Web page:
When people are growing older, it is expected that they need help with daily activities to keep their independent living status. One way that can be done is through music therapy programs that aim to improve their physical and mental health. The following are some benefits you need to know about music therapy for aging family members!
It Promotes Cognitive Function and Mental Health
The elderly who listen to music in therapeutic sessions are often mentally stimulated, which can help restore cognitive function. Music therapy is often used in conjunction with speech or physical therapy for aging adults, but it’s also valid on its own. One study of over 400 adults aged 55 and older found that listening to live music helped activate positive moods. Listening to songs you’re familiar with can have an even more significant effect since listening to a new piece may not be very stimulating. Music therapy can help improve memory loss issues in aging family members, too. Music stimulates brain activity by increasing blood flow and oxygen levels—therefore improving overall health.
It Can Improve Memory and Concentration
The Journal of Music Therapy reports that music can improve memory and concentration among the elderly. The Journal of Neuroscience has also demonstrated that new neural connections are created when listening to music, which helps them build new memories and recall information. A study conducted at McGill University found that older adults who took part in a six-week program where they learned and performed music had more neural activity than people in a control group did, indicating that their minds were more active and healthy compared to others. Music therapy for aging adults can benefit memory and help with focus.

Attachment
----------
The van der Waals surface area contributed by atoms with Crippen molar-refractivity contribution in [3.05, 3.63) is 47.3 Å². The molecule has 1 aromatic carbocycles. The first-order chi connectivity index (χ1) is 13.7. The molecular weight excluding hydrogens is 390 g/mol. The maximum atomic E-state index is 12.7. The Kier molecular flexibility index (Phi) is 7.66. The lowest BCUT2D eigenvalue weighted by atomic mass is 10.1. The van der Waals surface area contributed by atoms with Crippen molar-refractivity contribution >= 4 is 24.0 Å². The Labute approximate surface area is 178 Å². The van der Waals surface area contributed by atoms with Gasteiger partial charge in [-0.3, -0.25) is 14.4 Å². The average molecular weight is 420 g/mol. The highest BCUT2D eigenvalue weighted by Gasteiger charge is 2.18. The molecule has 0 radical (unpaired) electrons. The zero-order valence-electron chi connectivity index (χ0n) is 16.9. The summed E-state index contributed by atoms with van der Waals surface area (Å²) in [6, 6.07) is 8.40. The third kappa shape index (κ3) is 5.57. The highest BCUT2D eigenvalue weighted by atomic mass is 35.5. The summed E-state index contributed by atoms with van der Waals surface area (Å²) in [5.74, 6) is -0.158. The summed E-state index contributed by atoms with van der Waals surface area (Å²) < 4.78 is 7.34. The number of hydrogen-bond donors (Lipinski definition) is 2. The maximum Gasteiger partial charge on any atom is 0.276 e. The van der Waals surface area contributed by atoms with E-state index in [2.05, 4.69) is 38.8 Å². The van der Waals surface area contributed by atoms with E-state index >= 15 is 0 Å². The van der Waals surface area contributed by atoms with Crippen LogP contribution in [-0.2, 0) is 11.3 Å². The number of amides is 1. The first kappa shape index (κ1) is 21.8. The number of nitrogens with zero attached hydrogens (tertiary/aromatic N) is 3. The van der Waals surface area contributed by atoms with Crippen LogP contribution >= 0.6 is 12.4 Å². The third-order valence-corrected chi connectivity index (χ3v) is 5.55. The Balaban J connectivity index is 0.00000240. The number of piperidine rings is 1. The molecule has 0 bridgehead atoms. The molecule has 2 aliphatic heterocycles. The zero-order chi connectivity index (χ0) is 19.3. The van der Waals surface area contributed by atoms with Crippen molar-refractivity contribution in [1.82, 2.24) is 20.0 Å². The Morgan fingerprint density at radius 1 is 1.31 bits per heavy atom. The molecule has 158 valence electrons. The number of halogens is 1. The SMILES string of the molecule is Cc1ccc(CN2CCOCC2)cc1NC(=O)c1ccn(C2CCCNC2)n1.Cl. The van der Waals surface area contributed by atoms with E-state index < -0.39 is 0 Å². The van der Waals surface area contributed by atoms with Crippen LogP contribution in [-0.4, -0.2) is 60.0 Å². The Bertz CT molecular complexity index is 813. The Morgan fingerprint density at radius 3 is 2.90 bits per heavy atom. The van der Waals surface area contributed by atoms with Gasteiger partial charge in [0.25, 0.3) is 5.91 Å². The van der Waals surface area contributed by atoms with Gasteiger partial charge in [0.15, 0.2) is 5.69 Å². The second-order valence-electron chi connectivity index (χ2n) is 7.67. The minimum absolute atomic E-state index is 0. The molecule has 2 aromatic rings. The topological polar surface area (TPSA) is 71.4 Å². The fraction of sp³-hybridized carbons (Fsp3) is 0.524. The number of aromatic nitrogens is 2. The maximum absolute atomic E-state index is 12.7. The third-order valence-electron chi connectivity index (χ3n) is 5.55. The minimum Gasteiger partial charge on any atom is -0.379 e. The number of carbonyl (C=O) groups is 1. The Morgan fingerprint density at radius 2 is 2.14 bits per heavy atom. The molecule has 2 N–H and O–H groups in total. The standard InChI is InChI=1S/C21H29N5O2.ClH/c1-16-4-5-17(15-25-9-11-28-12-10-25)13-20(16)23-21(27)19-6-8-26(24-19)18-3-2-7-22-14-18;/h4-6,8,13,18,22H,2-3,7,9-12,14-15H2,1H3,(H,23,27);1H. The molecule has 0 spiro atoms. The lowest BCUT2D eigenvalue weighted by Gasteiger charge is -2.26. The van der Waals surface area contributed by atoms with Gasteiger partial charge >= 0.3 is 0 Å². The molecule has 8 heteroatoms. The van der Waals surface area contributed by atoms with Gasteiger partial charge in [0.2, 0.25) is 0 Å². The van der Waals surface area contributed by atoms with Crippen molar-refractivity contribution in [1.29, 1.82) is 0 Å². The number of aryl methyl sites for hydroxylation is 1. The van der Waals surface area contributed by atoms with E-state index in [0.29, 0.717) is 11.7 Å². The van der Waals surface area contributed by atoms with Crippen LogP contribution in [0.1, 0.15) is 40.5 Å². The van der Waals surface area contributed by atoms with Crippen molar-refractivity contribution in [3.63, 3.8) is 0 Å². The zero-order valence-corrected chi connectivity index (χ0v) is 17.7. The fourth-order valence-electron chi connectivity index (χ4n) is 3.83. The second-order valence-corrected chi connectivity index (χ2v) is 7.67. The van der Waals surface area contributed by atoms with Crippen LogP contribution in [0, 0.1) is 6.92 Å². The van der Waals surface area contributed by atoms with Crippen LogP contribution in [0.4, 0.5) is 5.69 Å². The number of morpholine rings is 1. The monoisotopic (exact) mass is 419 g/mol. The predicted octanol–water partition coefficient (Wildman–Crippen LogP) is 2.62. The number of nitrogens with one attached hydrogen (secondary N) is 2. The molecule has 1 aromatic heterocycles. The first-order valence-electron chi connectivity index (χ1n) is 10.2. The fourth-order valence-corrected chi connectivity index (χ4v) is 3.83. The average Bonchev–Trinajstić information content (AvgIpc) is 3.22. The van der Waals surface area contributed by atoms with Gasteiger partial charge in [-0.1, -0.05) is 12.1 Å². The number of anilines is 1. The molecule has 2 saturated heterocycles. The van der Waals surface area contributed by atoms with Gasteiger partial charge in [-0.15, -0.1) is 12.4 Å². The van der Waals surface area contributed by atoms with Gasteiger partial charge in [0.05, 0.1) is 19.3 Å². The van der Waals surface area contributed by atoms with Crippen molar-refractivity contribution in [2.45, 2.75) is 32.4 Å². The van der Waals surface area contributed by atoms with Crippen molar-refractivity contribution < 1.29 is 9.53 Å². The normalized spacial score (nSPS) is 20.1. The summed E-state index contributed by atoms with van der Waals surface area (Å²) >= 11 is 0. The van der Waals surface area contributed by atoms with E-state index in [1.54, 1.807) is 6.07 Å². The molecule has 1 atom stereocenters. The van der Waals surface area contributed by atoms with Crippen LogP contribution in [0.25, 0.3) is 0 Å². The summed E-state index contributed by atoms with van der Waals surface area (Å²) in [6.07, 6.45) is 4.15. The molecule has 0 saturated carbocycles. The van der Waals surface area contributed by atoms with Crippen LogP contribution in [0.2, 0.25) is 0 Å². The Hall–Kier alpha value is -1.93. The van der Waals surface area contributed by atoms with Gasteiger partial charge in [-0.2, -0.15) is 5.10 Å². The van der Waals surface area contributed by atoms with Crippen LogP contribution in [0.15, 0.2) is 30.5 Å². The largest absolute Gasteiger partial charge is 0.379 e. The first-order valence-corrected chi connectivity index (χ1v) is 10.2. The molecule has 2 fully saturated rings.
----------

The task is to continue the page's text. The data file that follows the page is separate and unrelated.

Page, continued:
It Improves Communication Skills
Aging adults who participate in music therapy often report that making music improves their communication and verbal skills. Since aging adults often have trouble communicating, both with others and within themselves, having such a simple way to express thoughts and feelings can be beneficial. When people communicate effectively with others, they know what they want to say and how to say it.
It Can Reduce Depression
Listening to music can help relieve feelings of loneliness, sadness, and anxiety. A study in the Journal of Music Therapy found that older adults who participated in group therapy sessions with live or recorded music had significantly improved moods than those who didn’t participate. One reason may be that people who don’t participate in social activities are more likely to develop depression than their peers. That’s why many communities have live music programs. Music also may help prevent depression by making you feel younger, even if just for a little while. Many elderly people lose their sense of purpose as they age, but research shows that participating in activities keeps them engaged and feeling young.
It Inspires Movement
Music can help boost our mood and motivate us to get up and move. Studies show that people who listen to music while exercising—like running, cycling, or even doing chores around your house—burn calories faster than those who go without music. Experts say that listening to music increases activity in brain regions responsible for regulating movement when we’re listening to music. That means when you put on your headphones and jam out, you’re also encouraging your body to be more active overall! When you feel like standing up rather than sitting down or taking a break from sitting at your desk for a few minutes, do it! Choose an upbeat song with lyrics that encourage getting off your seat and taking a five-minute break so you can stretch or stand up for a while.